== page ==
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Shell invests in African microgrid provider PowerGen

Image: Rafiki Power.

Image: Rafiki Power.

O&G major Shell has invested in African renewables and microgrid provider PowerGen Renewable Energy as it looks to upscale its energy access business.

Shell is amongst a range of companies to participate in a Series B investment round held by PowerGen, including the likes of Japanese bank Sumitomo Corporation and Renewable Energy Performance Platform.

PowerGen was founded in 2011 and has connected more than 70,000 customers to renewables-led microgrid to date. Most recently it acquired Rafiki Power, the off-grid company nurtured by E.On until this August.

A host of utilities have been engaged in the space, with Engie having acquired both off-grid specialist Fenix International and Mobisol. One of the sector’s leaders, BBOXX, also recently closed a funding round led by Mitsubishi which saw it raise US$50 million to fund an expansion.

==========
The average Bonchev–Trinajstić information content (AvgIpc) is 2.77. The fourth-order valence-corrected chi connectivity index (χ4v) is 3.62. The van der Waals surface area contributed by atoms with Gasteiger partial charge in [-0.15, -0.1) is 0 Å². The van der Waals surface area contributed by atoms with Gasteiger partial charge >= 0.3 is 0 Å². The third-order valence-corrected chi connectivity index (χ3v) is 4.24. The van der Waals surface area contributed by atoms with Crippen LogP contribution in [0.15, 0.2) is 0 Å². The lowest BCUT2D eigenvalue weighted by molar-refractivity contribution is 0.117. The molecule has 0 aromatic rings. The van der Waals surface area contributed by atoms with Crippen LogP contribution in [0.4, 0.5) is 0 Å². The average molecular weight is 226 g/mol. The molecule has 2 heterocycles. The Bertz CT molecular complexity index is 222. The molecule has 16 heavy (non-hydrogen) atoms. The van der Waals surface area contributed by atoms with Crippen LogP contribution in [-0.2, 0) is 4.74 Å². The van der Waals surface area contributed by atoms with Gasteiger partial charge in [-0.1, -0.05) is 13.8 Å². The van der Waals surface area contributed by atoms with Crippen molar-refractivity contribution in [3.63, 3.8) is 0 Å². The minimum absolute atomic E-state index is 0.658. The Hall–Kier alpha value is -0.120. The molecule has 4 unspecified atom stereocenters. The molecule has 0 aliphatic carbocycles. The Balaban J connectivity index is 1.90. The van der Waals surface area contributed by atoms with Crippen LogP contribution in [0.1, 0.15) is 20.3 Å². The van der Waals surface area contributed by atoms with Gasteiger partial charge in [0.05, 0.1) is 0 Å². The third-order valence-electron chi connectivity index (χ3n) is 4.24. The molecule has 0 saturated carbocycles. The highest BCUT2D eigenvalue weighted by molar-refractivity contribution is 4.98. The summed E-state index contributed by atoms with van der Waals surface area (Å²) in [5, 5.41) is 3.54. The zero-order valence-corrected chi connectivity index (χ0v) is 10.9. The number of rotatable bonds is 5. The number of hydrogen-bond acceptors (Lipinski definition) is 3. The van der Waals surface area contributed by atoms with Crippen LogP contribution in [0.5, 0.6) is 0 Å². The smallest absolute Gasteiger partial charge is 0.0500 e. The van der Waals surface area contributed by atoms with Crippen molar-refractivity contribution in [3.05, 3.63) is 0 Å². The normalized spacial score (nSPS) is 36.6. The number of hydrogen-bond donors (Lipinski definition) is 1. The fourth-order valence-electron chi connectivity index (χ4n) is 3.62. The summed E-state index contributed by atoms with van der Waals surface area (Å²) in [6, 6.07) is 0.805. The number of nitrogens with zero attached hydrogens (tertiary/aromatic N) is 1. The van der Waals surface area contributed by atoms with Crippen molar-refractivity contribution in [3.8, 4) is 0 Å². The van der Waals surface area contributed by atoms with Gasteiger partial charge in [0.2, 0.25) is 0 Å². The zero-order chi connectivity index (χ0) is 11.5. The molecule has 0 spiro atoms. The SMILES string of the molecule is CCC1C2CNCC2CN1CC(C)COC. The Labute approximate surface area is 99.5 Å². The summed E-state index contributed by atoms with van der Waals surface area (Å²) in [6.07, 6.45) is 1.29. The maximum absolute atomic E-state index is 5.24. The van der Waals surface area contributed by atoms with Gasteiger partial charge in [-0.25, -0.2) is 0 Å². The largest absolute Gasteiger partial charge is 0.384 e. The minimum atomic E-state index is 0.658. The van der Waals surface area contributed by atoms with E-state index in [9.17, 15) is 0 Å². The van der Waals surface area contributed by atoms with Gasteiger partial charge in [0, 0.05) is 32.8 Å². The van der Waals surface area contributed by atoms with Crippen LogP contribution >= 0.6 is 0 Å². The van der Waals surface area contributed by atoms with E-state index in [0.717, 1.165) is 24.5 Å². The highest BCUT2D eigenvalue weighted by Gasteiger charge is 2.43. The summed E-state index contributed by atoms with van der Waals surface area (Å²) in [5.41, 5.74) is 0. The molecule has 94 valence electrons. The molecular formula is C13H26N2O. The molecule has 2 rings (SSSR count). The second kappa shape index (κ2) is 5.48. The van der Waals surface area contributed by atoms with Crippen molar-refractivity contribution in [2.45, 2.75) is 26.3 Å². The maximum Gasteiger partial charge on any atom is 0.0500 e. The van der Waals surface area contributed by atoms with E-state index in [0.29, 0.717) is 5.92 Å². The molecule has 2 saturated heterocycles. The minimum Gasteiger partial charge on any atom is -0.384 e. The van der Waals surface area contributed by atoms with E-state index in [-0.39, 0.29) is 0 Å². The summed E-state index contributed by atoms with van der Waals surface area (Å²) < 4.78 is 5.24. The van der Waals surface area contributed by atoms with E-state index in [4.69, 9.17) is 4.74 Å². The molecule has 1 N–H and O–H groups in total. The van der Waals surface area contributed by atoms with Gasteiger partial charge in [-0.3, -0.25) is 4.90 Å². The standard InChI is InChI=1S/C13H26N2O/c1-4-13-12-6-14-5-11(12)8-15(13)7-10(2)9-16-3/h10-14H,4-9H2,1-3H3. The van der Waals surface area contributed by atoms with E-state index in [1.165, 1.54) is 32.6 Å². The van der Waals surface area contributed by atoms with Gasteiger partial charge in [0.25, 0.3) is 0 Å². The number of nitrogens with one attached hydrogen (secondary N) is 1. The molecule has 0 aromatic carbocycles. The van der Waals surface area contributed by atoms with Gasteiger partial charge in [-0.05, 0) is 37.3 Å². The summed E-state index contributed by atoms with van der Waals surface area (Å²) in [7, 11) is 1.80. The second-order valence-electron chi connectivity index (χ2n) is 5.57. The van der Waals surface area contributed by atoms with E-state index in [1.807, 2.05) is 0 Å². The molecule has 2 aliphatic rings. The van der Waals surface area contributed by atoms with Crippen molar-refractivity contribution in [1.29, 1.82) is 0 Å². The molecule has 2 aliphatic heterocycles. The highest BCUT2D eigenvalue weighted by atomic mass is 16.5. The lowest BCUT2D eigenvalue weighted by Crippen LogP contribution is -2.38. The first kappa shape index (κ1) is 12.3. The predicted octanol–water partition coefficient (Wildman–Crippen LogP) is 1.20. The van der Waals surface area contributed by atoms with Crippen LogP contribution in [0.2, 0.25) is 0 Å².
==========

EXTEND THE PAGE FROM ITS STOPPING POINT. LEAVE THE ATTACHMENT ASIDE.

PowerGen is to use the finance to strengthen its position in its core markets including Kenya, Tanzania, Sierra Leone and Nigeria, while also enabling it to expand into new markets as the demand for renewable power grows.

Shell’s participation is borne out of its New Energies division, which has been prolific in its investment in and acquisition of renewables and alternative energy companies of late. Brian Davis, VP for energy solutions at Shell, said the company was happy to be supporting the “next chapter in PowerGen’s exciting journey”.

“We see that Powergen’s local experience, capabilities and growth to date make it well positioned to serve the expanding African decentralised power market. The firm is a key part of our growing energy access business as we move towards Shell’s ambition to provide a reliable electricity supply by 2030 to 100 million people in the developing world,” he added.

With more than 600 million lacking access to electricity in Africa, the majority of which live in rural areas, microgrids have emerged as a particularly effective way in bringing clean power to African communities.

Aaron Cheng, president at PowerGen, said bringing in institutions with “significant expertise in and commitment to the African energy access industry” would bolster the firm’s knowledge and experience.

“We are excited to work with them to build the energy system of the future in Africa, helping to bring electricity to the millions of people without,” Cheng said.


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